Major Leagues have achieved a great deal in their relatively short time as a band. Their 2nd EP Weird Season has gained the Brisbane 4 piece a good deal attention in both Australia and across the globe.
Having toured with the likes of Beach Fossils, Wild Nothing, RCM favourites The Preatures, and Violent Soho, the band is finally embarking on their own Australian headline tour. With significant radio coverage in Australia and overseas, including the UK’s Amazing Radio, hopefully they will be bringing their summery sounds to the rest of the world soon.
Originally from the Sunshine Coast, about an hour north of Brisbane in Queensland, the band take influence from their home base, a place of white sand, surf, and year long summer. Before you start thinking of The Beach Boys however, steer your mind towards the mid 90’s girl guitar grunge pop of The Breeders, or a vocally in tune Hole. These comparisons are more apt as apart from their drummer, they are an all girl band. With great song writing and a catchy fresh lo-fi sound, Major Leagues are definitely one to watch.
The 5 Track EP has already seen 3 singles lifted from it. The opening track, and latest single, Silver Tides is a highlight, with The Breeders comparison smacking you in the face a little. The catchy chorus hook is used to great effect, with warm reverbed backing vocals bringing out the repeated vocal melody.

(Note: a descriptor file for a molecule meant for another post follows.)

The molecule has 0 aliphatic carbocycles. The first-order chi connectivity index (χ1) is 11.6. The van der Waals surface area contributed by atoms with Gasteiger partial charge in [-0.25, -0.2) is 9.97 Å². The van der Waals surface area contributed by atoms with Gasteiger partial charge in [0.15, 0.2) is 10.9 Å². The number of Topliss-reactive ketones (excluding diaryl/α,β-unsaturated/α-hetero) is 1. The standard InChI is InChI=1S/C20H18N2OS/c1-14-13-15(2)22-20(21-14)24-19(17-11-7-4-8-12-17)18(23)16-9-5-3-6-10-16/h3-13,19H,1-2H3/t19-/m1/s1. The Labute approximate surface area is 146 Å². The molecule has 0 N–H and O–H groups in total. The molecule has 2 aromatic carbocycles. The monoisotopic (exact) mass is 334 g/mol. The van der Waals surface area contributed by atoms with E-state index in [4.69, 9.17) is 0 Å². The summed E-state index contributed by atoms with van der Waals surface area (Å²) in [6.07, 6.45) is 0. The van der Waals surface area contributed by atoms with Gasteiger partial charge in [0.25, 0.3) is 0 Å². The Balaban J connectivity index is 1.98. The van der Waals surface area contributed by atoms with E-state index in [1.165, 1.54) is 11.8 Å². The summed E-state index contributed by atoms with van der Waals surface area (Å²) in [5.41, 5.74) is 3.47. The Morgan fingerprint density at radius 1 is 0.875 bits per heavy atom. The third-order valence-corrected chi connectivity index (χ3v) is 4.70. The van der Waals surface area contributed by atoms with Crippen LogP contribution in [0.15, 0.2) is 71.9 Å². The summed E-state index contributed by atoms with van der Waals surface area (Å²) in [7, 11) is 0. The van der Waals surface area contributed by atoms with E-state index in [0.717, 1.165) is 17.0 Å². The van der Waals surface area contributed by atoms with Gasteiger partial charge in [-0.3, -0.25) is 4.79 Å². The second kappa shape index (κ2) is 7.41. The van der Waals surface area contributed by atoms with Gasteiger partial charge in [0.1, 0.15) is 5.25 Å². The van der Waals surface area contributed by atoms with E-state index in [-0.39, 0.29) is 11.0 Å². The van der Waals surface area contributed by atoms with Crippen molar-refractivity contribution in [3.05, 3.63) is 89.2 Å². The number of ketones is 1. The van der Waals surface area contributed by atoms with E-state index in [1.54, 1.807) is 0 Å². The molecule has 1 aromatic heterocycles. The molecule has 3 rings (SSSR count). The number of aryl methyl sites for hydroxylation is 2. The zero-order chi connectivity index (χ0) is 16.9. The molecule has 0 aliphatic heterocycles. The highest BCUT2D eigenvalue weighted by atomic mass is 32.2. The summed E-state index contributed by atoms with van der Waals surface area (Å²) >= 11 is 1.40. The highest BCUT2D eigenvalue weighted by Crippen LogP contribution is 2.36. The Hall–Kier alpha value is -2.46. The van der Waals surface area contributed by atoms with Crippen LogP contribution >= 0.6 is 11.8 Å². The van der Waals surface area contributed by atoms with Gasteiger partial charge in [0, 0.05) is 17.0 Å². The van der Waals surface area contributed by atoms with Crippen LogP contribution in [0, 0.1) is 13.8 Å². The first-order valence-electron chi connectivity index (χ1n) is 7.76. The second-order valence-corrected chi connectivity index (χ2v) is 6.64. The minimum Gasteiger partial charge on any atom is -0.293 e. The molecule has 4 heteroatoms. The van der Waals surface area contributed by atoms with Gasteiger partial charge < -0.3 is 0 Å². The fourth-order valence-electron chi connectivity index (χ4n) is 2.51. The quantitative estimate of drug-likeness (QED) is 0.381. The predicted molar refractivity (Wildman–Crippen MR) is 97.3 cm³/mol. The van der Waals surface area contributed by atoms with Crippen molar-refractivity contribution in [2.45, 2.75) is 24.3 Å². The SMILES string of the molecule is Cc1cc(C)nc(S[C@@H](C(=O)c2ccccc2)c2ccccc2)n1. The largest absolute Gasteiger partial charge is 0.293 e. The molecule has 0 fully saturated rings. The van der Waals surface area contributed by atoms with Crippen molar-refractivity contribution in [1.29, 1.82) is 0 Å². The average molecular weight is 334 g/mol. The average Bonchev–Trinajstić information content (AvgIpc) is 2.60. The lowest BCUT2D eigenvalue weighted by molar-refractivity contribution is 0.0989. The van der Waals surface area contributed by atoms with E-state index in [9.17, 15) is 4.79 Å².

The first single Endless Drain is short, coming in at 2:20. It is a wonderfully poppy, summery song, with a melodically lush chorus, layered harmonies and catchy little guitar licks throughout. The film clip suits the lo-fi mood of the band, with an almost awkward home-movie appearance.
Teen Mums is another highlight, a song driven by melodic guitar phrases. The clip for this song is slightly disturbing, featuring shots of people (including band members and cameo’s from other Brisbane indie bands) eating food, sometimes in slow motion. It is a well-shot clip, and looks like it was fun to make, however how it’s related to the song may remain a mystery.
The artwork for the EP and associated singles is pretty interesting. The featured photos are from the 1970’s, and are photos of bass player Vlada’s father and his travels around the Soviet Union. It is a little odd at first glance, but quite a theme, and importantly it is instantly recognisable.
This EP sounds smacks of the mid 90’s guitar driven grunge pop sound. It seems pretty clear where the band is influenced from, although they aren’t old enough to have discovered this music first time round. For those of us who were around when the voices of Kurt Cobain and Kim Deal ruled the airwaves, this EP is like a wonderful step back in time.